MIT professor speaks out on transit, technology in emerging economies
Ralph Gakenheimer is a Fulbright Scholar, World Bank Advisor, and MIT professor of urban planning who has emerged as one of the leading experts on transportation in developing countries. In the 1970s he consulted with the mayors of South American cities such as Medellin (for real!) on their transit plans. Today he's working in Asia and Africa.
Fortune contributor Carolyn Whelan caught up MOREJan 19, 2010 6:00 AM ET
Modernizing health records and delivery means building a trustworthy digital network.
By Harriet P. Pearson, chief privacy officer, IBM
Privacy is a key concern for many Americans as this country moves to modernize its health care system with electronic health records. As we spend billions of dollars to go digital, are we putting privacy and security safeguards in place to build public trust?
New federal guidelines, defining the "meaningful use" of electronic MOREJan 15, 2010 10:00 AM ET
Fortune's man in Shanghai offers perspective on the online ad giant's threat to end its China venture.
By Bill Powell, Senior writer
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You get used to seeing those words pop up on your computer screen when you live in China. MOREJan 13, 2010 10:56 AM ET
The Internet has been an important distribution platform for artists, but piracy is having a chilling effect.
By Ted VanCleave, co-founder and executive vice president, ImageRights International.
As a professional fine arts photographer, I depend on my website to market and sell my images. In fact, my site outsells galleries 10 to 1 for my work.
This is the case for many photographers, artists, musicians and content creators today: the Internet offers MOREJan 13, 2010 10:00 AM ET
"Unfettered" shouldn't mean unconcerned about mobile hacks.
By David Jevans, CEO, Iron Key
It's a mobile, mobile mobile, mobile world: More and more of us are using laptop computers, Apple (AAPL) iPhone's, Research in Motion (RIMM) BlackBerrys, USB flash drives and other portable computing and storage devices in our day-to-day lives.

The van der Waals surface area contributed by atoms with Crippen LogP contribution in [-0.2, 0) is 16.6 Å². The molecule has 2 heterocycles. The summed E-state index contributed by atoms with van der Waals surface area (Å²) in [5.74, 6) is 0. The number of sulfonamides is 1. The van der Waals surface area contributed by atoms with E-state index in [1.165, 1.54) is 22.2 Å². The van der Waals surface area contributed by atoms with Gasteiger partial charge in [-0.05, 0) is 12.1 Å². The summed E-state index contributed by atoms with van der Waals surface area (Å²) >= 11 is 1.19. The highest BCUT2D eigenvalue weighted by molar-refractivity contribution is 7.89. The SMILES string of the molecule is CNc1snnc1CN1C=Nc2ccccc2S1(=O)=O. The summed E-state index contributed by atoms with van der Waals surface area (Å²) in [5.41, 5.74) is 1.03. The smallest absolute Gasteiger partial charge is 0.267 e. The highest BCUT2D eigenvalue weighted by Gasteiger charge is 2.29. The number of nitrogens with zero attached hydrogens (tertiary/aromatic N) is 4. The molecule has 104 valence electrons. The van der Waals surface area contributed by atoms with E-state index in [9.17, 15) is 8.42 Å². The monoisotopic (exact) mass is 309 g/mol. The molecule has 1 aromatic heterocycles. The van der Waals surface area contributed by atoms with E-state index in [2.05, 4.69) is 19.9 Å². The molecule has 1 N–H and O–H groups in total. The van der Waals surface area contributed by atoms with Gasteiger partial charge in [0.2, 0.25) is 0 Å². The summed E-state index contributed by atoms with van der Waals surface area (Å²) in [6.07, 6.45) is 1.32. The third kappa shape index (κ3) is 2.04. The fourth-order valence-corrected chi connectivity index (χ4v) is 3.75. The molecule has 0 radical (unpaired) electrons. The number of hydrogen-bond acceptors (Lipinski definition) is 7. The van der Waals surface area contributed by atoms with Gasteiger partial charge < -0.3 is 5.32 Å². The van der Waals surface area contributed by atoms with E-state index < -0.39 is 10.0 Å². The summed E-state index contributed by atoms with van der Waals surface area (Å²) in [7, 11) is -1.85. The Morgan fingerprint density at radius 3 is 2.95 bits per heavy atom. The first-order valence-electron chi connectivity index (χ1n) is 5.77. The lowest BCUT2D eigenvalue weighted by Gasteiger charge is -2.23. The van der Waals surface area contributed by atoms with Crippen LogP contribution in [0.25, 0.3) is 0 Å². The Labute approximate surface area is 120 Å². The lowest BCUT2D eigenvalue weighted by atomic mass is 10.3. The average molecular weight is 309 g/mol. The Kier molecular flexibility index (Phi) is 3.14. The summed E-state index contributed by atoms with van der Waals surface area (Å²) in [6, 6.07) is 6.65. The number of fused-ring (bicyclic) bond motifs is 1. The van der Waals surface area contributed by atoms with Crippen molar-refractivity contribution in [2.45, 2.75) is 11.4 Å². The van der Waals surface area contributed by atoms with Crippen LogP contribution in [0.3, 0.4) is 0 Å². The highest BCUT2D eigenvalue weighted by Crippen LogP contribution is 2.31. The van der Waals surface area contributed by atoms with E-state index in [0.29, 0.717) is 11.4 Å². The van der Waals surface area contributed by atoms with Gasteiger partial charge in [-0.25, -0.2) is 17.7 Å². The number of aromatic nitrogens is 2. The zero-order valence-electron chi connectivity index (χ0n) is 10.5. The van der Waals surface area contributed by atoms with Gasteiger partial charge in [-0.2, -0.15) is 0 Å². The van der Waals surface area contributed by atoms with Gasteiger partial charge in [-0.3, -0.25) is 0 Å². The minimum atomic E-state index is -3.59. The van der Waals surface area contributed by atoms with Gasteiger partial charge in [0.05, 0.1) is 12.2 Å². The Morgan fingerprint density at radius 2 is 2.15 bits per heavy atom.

Many freelancers and consultants bring their laptops to Starbucks coffee shops, and treat it as their virtual office.
And it's not just consumers MOREJan 11, 2010 10:00 AM ET
The deal guys stand ready to merge your company. But how about the IT department?
By Nan J. Morrison, senior executive, IT strategy and transformation group, Accenture
As the economy recovers, many analysts expect many corporations to go on a buying spree, gobbling up weak competitors or expanding into new businesses.
The problem? There's a strong chance the would-be acquirers are not as ready as they think. While they may have the MOREJan 7, 2010 10:00 AM ET
The smart grid's greatest asset -- real time information -- remains largely unused By Bob Lento, president of information management, Convergys "You could save $5 if do your laundry at night." That's the way utility companies hope to entice millions of Americans to use smart meters, which will help people and energy companies reduce peak hour energy demand and the burden it has on their pocketbooks.
To me it feels like déjà vu. MOREDec 29, 2009 10:00 AM ET
The Chinese company dominates online searches in its home market, but Google's ambitions go well beyond Googling.
At first glance one might readily declare "game over" in the China online search war. Beijing-based Baidu (BIDU) dominates: According to Jennifer Li, Baidu's chief financial officer, Baidu's market share for search in China was about 77% in the third quarter, up from 75.6% in the second quarter.
Google (GOOG), she says, lost share in MOREStephanie N. Mehta, Deputy Managing Editor - Dec 28, 2009 8:06 AM ET
On the Internet, the good guys and the bad guys are inextricably connected. But what happens when one side gets the upper hand?
By Doug Howard, chief strategy officer, and Kevin Prince, chief technology officer, Perimeter E-Security
(The following is an edited excerpt of the forthcoming book, Security 2020, scheduled to be published next year.)
Since the inception of computers and more specifically, our global reliance upon them, the number, severity, complexity, MOREDec 21, 2009 10:00 AM ET
To promote democracy, the United States is working to get Eastern Europe connected to the 'net. The results are more practical.
By Julia Ioffe, Contributor
When the village of Syn'kiv in Western Ukraine first got a computer with web access in 2003, the local priest encouraged people to come out for the grand opening of the library's Internet center. It had been paid for by the U.S. Embassy in Kiev, and MOREDec 21, 2009 6:00 AM ET
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